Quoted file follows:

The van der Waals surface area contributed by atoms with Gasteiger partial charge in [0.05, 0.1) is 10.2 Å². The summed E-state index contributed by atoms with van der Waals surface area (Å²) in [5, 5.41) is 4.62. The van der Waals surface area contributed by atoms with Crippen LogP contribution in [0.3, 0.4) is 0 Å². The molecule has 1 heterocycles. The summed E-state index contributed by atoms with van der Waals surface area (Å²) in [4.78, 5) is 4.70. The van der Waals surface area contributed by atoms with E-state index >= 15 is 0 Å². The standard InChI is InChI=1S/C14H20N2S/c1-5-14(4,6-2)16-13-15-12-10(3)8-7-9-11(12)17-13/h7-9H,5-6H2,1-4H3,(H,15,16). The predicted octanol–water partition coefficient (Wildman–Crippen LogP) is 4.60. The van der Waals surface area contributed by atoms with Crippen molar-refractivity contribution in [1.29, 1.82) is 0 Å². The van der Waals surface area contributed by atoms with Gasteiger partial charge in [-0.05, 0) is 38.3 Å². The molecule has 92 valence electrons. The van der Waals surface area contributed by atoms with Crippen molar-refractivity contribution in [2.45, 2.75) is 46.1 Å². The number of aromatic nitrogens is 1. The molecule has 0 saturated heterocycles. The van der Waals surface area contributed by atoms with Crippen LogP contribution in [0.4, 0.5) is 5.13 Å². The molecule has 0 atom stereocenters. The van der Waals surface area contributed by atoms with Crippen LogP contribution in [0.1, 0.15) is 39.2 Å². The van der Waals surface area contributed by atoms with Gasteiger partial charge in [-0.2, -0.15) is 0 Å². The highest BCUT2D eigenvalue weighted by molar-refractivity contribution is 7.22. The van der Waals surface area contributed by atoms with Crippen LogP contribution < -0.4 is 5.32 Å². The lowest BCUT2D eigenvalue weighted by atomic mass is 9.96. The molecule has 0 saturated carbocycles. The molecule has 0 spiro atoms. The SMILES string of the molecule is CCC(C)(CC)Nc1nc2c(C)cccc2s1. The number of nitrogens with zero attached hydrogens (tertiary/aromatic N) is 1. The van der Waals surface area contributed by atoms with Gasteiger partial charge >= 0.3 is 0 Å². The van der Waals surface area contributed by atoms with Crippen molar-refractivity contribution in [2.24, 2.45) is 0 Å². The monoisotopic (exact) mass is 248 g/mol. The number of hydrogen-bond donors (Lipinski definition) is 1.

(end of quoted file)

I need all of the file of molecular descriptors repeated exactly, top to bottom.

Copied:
The van der Waals surface area contributed by atoms with Gasteiger partial charge in [0.05, 0.1) is 10.2 Å². The summed E-state index contributed by atoms with van der Waals surface area (Å²) in [5, 5.41) is 4.62. The van der Waals surface area contributed by atoms with Crippen LogP contribution in [0.3, 0.4) is 0 Å². The molecule has 1 heterocycles. The summed E-state index contributed by atoms with van der Waals surface area (Å²) in [4.78, 5) is 4.70. The van der Waals surface area contributed by atoms with E-state index >= 15 is 0 Å². The standard InChI is InChI=1S/C14H20N2S/c1-5-14(4,6-2)16-13-15-12-10(3)8-7-9-11(12)17-13/h7-9H,5-6H2,1-4H3,(H,15,16). The predicted octanol–water partition coefficient (Wildman–Crippen LogP) is 4.60. The van der Waals surface area contributed by atoms with Crippen molar-refractivity contribution in [1.29, 1.82) is 0 Å². The van der Waals surface area contributed by atoms with Gasteiger partial charge in [-0.05, 0) is 38.3 Å². The molecule has 92 valence electrons. The van der Waals surface area contributed by atoms with Crippen molar-refractivity contribution in [2.45, 2.75) is 46.1 Å². The number of aromatic nitrogens is 1. The molecule has 0 saturated heterocycles. The van der Waals surface area contributed by atoms with Crippen LogP contribution in [0.4, 0.5) is 5.13 Å². The molecule has 0 atom stereocenters. The van der Waals surface area contributed by atoms with Crippen LogP contribution in [0.1, 0.15) is 39.2 Å². The van der Waals surface area contributed by atoms with Gasteiger partial charge in [-0.2, -0.15) is 0 Å². The highest BCUT2D eigenvalue weighted by molar-refractivity contribution is 7.22. The van der Waals surface area contributed by atoms with Crippen LogP contribution < -0.4 is 5.32 Å². The lowest BCUT2D eigenvalue weighted by atomic mass is 9.96. The molecule has 0 saturated carbocycles. The molecule has 0 spiro atoms. The SMILES string of the molecule is CCC(C)(CC)Nc1nc2c(C)cccc2s1. The number of nitrogens with zero attached hydrogens (tertiary/aromatic N) is 1. The van der Waals surface area contributed by atoms with Gasteiger partial charge >= 0.3 is 0 Å². The van der Waals surface area contributed by atoms with Crippen molar-refractivity contribution in [2.24, 2.45) is 0 Å². The monoisotopic (exact) mass is 248 g/mol. The number of hydrogen-bond donors (Lipinski definition) is 1.